Of course, Peter is not the only one who needs to hear the Father’s command, “Listen to him!” You do too. In your actions you put Jesus on the same level with other interests. In fact, you often put him lower. Did you spend more time this week in watching and reading about sports, or in reading God’s word and prayer? If you broke down your budget, which receives more money – vacations and entertainment for yourself or your offering to God at church? These kinds of questions reveal that so often, Jesus takes second place – he’s an also ran in your life … except of course when you have troubles and feel you need help.
Just before our text, Jesus has not only predicted his own passion. He also said, “If anyone would come after me, let him deny himself and take up his cross and follow me.” Here too, you need the Father’s command: “Listen to him!” The cross is about suffering and hardship. But deep down, you are inclined to buy into what American Christianity is selling. It says that Christianity is supposed to make you feel good – to feel good about life and good about yourself. That’s the message you really want – not cross and sacrifice.
Now these challenges are not unique to you. They have been part of sinful human life ever since the fall. They have always been present. But where in the past the culture supported the true spiritual outlook in many ways – or at least didn’t work against it – now that has all changed. It works to place Jesus as just one among many options. It wants to help you to entertain yourself to death.
For people like you, the Father’s command is, “Listen to him!” When you listen, you will again find that Jesus is the Son of God who came to suffer, die and rise again … for you. You will again find that the crucified and risen Lord has called you to follow him in a life of service and sacrifice.
But where we might doubt this and avoid it, in the transfiguration of our Lord we receive strength and encouragement to believe and trust in him. In our text God the Father says, “This is my beloved Son with whom I am well pleased.” We heard these same words at the beginning of the Epiphany season when Jesus was baptized. There we saw how Jesus stepped into our shoes. He identified himself with sinners and took on the role of the suffering Servant in order to win us forgiveness.
Jesus’ baptism was about service and suffering. Yet in our text we also see Jesus’ face shine like the sun. We see that his clothes are as white as light. We see the divine glory of the Lord. We see that he is God and so we can trust his work. And in that glory we catch a glimpse of what awaits Jesus on the other side of the cross. Yes he will suffer and die. But on the third day he will rise in glory – indeed we know that he has risen in glory. Because this is true, we know that we are forgiven. We know that we will share in Jesus’ resurrection on the Last Day. And because this is true, we are able to take up our cross and follow Jesus. We are able to sacrifice and suffer for Christ as we live the faith because we know where this way leads. It leads to resurrection and eternal life with the risen Lord.
So pay attention this morning. See the transfigured Christ – his face shining like the sun and his clothes as white as light. See Moses and Elijah present and talking with him. See the bright cloud overshadow it all. And then hear God the Father say, “This is my beloved Son with whom I am well pleased. Listen to him!”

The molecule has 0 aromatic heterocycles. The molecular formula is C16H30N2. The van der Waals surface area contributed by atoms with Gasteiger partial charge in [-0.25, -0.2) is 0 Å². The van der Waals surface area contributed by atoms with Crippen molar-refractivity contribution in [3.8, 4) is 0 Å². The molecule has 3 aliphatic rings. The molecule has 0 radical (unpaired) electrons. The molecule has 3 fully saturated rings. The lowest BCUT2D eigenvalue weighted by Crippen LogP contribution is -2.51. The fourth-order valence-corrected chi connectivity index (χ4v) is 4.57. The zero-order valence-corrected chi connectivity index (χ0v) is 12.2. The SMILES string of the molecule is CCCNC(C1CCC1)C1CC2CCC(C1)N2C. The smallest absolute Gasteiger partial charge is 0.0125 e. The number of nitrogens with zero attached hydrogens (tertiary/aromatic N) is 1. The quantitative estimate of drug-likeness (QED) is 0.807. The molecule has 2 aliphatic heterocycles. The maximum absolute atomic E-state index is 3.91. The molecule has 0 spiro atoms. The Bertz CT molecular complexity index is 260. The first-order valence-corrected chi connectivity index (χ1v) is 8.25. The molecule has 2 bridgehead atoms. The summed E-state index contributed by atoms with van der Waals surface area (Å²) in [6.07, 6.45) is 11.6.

Wednesday, January 21, 2015
A second interview with Todd Wilken about the history of Confirmation aired on Issues, Etc. The history of Confirmation has been plagued by false understandings about Holy Baptism. The first was generated by an interpretation of the events in Acts 8:14-17. What are we to make of this and the other times in Acts (chapters 10 and 19) when the Holy Spirit is given apart from the water of baptism? We address this question. The interview is available as a podcast on the Issues, Etc. website through this link.
Tuesday, January 20, 2015
I had the opportunity to do an interview with Todd Wilken on Issues, Etc. in the first of a series about the History of Confirmation. Lutherans consider the Rite of Confirmation to be an important feature of life in the Lutheran church. The history of Confirmation demonstrates that this belief is misguided. The interview is available as a podcast on the Issues, Etc. website through this link.
Monday, January 19, 2015
During the last two years I wrote a series of ten posts about the history of Confirmation up to the dawn of the Reformation. The posts now all contain at the end a link to the next post so that the reader can follow the whole story. However the individual posts are scattered all over the blog, and so I have put all the links on one page so that it will be easier to find particular topics that may interest a reader.
Part 1 The western Church before Nicaea
Part 2 Rome before Confirmation
Part 3 Milan and northern Italy before Confirmation
Part 4 North Africa before Confirmation
Part 5 Spain before Confirmation
Part 6 The stage is set in Gaul for Confirmation
Part 7 Confirmation is born in Gaul
Part 8 The bishop is separated from baptism
Part 9 Medieval scholastic theology defines Confirmation
Part 10 The practice and problem of medieval Confirmation